Recipe: Thai Fish Karaage

DSC_0007A couple months ago, I met up with my friend Guillermo at a fine pub in Austin.   After a few micro-brews,  I got hungry and the smells wafting in from the psychedelic food truck in the parking lot weren’t helping at all. East Side King is the outfit slinging food from the open window and had a menu from start to finish of item’s I’d never had.   The dish I settled on, Thai Chicken Karaage, blended explosive fresh herb flavors with the salty satisfaction of well fried meat.  I took pictures, called my close friends and relatives, and had a near meltdown as the last bite was travelling down my gullet.   I knew I had to learn to cook this amazing recipe.

Strangely, I didn’t think to Google the recipe until I set down to share this tremendous recipe. Obviously there are differences between my recipe and ESK’s beyond choice of meat.  But I created a very close approximation and how I did it was pretty cool.  I turned to my new favorite book, The Flavor Bible** by Karen Page and Andrew Dornenburg.  In their book, they give you flavor profiles that are known to go well together.  I couldn’t remember every flavor I tasted from East Side King’s dish, but distinctly remembered the mint, cilantro and Jalapenos.   Then when I read where basil went well with all three, it triggered my taste bud memory and I knew I had it close.  A spicy sweet sauce, something crunchy, and a perfectly fried mild protein and I was on my way.


Thai Sauce

*  1/2 cup rice vinegar

*  1/3 cup brown sugar

* 1/3 cup karo syrup

* 4 cloves of minced garlic

* 1 tbsp of fish sauce

* 1 tbsp soy sauce

* half cup of water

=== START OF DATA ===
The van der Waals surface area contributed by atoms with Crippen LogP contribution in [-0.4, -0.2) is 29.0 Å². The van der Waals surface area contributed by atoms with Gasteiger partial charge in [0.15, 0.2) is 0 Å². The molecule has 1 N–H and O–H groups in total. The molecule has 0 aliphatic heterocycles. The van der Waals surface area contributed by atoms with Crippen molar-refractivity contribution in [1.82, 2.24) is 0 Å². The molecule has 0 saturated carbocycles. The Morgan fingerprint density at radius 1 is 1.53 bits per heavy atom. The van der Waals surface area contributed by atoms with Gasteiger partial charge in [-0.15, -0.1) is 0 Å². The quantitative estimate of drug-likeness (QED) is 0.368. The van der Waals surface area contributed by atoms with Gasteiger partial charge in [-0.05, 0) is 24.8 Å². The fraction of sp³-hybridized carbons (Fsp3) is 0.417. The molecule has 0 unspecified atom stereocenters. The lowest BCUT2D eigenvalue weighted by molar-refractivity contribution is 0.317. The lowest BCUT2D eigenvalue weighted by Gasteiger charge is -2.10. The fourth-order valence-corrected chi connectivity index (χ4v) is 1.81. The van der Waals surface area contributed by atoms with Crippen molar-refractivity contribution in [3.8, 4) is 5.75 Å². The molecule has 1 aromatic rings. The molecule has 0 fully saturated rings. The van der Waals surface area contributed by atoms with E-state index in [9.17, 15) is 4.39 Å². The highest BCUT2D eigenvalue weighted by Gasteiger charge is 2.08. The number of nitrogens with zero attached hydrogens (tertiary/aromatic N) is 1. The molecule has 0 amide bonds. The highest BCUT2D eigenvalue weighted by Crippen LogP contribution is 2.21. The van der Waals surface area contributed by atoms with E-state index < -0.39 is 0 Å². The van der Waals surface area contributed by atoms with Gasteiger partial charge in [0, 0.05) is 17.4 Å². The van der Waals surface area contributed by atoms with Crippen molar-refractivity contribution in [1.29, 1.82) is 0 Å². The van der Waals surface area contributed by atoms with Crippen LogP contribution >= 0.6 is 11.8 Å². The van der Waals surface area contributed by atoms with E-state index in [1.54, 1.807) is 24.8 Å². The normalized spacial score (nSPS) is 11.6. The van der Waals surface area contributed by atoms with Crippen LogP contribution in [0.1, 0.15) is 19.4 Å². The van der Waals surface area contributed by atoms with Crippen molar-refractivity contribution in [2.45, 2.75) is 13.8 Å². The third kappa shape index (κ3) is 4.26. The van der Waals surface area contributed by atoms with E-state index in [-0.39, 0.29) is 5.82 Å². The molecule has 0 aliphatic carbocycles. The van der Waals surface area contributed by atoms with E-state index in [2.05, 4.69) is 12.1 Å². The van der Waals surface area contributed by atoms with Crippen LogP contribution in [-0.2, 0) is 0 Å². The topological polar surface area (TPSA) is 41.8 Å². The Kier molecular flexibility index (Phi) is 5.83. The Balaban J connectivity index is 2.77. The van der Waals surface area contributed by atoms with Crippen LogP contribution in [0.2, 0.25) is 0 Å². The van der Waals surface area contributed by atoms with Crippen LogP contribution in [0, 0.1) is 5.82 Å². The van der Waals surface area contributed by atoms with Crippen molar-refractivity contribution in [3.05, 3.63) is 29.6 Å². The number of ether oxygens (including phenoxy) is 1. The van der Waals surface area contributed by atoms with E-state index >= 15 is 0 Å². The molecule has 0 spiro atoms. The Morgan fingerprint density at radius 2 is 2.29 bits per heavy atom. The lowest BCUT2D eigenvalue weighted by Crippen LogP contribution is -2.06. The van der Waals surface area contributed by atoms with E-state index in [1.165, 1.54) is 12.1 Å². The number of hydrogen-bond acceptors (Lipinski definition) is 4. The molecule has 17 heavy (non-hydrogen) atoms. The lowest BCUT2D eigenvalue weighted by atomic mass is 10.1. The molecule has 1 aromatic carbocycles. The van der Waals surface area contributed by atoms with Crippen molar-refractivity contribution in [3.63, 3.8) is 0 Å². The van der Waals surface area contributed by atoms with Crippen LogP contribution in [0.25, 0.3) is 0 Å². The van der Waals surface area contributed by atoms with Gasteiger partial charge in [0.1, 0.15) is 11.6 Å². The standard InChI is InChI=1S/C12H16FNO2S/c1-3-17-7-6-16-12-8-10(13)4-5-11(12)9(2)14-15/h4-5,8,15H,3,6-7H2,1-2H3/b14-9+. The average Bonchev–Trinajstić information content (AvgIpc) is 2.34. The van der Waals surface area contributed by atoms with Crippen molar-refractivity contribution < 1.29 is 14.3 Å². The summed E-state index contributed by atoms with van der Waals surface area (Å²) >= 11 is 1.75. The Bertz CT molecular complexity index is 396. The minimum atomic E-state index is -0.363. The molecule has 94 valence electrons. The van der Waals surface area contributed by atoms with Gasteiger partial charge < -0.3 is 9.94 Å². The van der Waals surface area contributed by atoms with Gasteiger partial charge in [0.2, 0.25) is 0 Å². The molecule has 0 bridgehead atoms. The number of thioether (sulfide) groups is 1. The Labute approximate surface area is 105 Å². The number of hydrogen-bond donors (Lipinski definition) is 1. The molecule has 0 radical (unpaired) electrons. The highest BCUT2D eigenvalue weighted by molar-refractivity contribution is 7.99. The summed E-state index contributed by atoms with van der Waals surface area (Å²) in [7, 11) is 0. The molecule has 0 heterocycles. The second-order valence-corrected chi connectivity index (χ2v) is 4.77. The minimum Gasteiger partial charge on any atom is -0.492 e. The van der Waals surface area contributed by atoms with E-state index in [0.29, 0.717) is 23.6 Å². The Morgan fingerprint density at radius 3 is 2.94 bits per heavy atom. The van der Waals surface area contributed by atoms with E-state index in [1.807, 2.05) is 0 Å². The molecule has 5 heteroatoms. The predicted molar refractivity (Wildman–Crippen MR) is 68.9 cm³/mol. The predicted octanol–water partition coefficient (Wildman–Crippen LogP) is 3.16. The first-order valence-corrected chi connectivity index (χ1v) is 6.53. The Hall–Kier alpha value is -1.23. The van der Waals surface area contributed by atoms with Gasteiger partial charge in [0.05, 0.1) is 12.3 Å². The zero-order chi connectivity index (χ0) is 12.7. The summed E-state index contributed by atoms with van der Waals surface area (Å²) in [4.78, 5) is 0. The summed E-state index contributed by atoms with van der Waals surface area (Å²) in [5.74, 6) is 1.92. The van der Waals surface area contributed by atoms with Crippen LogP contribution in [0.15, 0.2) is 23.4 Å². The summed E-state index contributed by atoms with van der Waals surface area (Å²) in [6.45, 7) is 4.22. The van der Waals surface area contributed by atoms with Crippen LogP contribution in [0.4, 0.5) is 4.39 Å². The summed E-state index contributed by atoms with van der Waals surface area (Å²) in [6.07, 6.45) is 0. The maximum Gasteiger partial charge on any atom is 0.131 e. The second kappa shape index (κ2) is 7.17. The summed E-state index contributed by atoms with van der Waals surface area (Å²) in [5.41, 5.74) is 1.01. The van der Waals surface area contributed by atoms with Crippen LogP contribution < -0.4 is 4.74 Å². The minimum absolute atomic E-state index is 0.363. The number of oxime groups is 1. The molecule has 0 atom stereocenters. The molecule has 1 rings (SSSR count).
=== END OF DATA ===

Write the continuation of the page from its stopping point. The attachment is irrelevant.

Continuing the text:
Fish Fry

*  Fresh Fish Fillets (whiting, speckled trout, redfish, bass, crappie, maybe even hardhead?)

* Bottle of Brown Ale

*  Salt and Pepper to Taste

* 2 Cups of Rendered Bacon Fat


*  1 Bunch of Fresh Basil

* 1 Bunch of Fresh Cilantro

* 1 Bunch of Fresh Mint

* Thinly sliced Jalepenos

* Shredded Carrots

* Lime Wedges



Combine all ingredients in a sauce pan and bring to a boil while stirring regularly.  Once boiling, reduce heat to lowest setting and continue cooking for 20 minutes.   Allow sauce to thicken and adjust to your taste preference.  Add more sugar or some dried chilies if you want.

Fish Fry

Heat bacon fat in a Dutch oven until gleaming but not smoking.  Wash and pat dry fish fillets and dump into a bowl of brown ale.  Dredge the fillets in seasoned flour and fry in the bacon fat till golden.  Be sure to not overload your Dutch oven because it will drop the grease’s temperature and result in soggy rather than crisp fish.


While still hot, place the crispy fillets on the plate and add garnish.  Drizzle sauce over the fillet and serve. Prepare to have your taste buds rocked.


** Without the The Flavor Bible I never would have been able to work through the complex flavor profile on my own.  This book’s uses are many–sausages, ethnic foods, and a multitude of spices.  I don’t want to give the impression its just for copycatting a recipe.  I use a lot of spices in the fish and game I prepare and it’s really widened my horizons in terms of ingredient usage.


Leave a Reply

Fill in your details below or click an icon to log in: Logo

You are commenting using your account. Log Out /  Change )

Twitter picture

You are commenting using your Twitter account. Log Out /  Change )

Facebook photo

You are commenting using your Facebook account. Log Out /  Change )

Connecting to %s

This site uses Akismet to reduce spam. Learn how your comment data is processed.